Intraventricular Hemorrhage in Children: Care Instructions

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Your Care Instructions

Intraventricular hemorrhage is bleeding in the brain. This type of bleeding can happen in premature babies, usually in the first week after birth.

If the amount of bleeding is small, your baby should have little or no brain damage. More bleeding raises the risk that fluid will build up in the brain (hydrocephalus). The extra fluid can increase pressure in the baby's brain, causing brain damage and mental and physical problems.

There isn't a treatment to stop this type of bleeding. Instead, treatment focuses on watching for signs of fluid buildup, keeping your baby's blood pressure steady, giving fluids, and helping your baby breathe.

If fluid buildup occurs, your baby may have a lumbar puncture, receive medicines, or have a procedure to place a shunt. A shunt is a flexible tube placed in the brain to drain the fluid. Draining fluid helps control the pressure in the brain.

Follow-up care is a key part of your child's treatment and safety. Be sure to make and go to all appointments, and call your doctor or nurse call line if your child is having problems. It's also a good idea to know your child's test results and keep a list of the medicines your child takes.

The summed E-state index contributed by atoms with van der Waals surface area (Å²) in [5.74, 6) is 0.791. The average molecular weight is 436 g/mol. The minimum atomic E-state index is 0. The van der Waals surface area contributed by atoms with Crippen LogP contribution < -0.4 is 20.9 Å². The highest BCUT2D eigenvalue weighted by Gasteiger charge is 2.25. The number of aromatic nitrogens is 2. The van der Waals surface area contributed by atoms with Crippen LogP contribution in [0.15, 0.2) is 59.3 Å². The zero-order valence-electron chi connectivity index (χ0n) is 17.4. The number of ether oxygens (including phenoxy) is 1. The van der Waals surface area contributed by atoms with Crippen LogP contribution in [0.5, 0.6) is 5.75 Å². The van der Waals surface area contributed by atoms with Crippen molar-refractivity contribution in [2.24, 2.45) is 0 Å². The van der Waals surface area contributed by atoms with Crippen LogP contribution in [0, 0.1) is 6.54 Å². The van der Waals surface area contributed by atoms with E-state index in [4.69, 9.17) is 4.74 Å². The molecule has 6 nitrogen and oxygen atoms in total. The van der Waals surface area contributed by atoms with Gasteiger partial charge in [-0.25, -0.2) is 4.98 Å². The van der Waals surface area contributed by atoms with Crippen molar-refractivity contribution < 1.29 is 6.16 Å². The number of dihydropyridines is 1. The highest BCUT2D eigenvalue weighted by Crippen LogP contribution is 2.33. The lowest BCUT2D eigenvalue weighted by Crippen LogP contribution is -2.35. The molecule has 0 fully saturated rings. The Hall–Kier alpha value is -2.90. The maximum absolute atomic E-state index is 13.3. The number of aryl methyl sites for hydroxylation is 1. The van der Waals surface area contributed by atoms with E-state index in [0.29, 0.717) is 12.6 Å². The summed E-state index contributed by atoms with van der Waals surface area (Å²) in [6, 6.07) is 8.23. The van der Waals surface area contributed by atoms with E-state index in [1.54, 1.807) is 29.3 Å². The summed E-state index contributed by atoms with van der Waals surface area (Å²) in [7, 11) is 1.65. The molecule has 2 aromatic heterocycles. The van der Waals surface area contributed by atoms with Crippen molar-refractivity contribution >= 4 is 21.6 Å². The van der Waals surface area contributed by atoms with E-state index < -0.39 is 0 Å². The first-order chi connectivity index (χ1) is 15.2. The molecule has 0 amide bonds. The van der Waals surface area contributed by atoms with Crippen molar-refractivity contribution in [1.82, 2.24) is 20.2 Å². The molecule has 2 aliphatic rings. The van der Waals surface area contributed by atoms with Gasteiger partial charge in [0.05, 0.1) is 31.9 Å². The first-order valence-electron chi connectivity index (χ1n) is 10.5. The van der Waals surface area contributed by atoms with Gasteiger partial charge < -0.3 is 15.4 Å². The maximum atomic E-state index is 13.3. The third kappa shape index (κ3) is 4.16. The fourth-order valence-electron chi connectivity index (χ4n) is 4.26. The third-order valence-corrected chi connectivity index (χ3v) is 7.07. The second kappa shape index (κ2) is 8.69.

How can you care for your child at home?

General health

  • If your doctor prescribed medicines for your baby, give them as directed. Call your doctor or nurse call line if you think your child is having a problem with his or her medicine.
  • If your baby gets home oxygen, follow instructions for its use.
  • Wash your hands before holding your baby.
  • Do not smoke or expose your baby to smoke. Smoking increases the chance of sudden infant death syndrome (SIDS), ear infections, asthma, colds, and pneumonia. If you need help quitting, talk to your doctor about stop-smoking programs and medicines. These can increase your chances of quitting for good.

When should you call for help?

Call 911 anytime you think your child may need emergency care. For example, call if:

  • Your child has a seizure.
  • Your child stops breathing, turns blue, or becomes unconscious. Start rescue breathing or follow instructions given by emergency services while you wait for help.
  • Your child has severe trouble breathing. Signs may include the chest sinking in, using belly muscles to breathe, or nostrils flaring while your child is struggling to breathe.

Call your doctor or nurse call line now or seek immediate medical care if:

  • Your child has signs of fluid buildup in the brain. Signs of fluid buildup (hydrocephalus) include:
    • Your child's head gets bigger very quickly.
    • The soft spot (fontanelle) on your child's head feels firm or bulges out.
    • Your child is irritable or sleeps too much.
    • Your child is vomiting a lot.
    • Your child eats very little.

Watch closely for changes in your child's health, and be sure to contact your doctor or nurse call line if:

  • Your child does not get better as expected.

Where can you learn more?

Go to https://www.healthwise.net/patientEd

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Current as of: July 26, 2016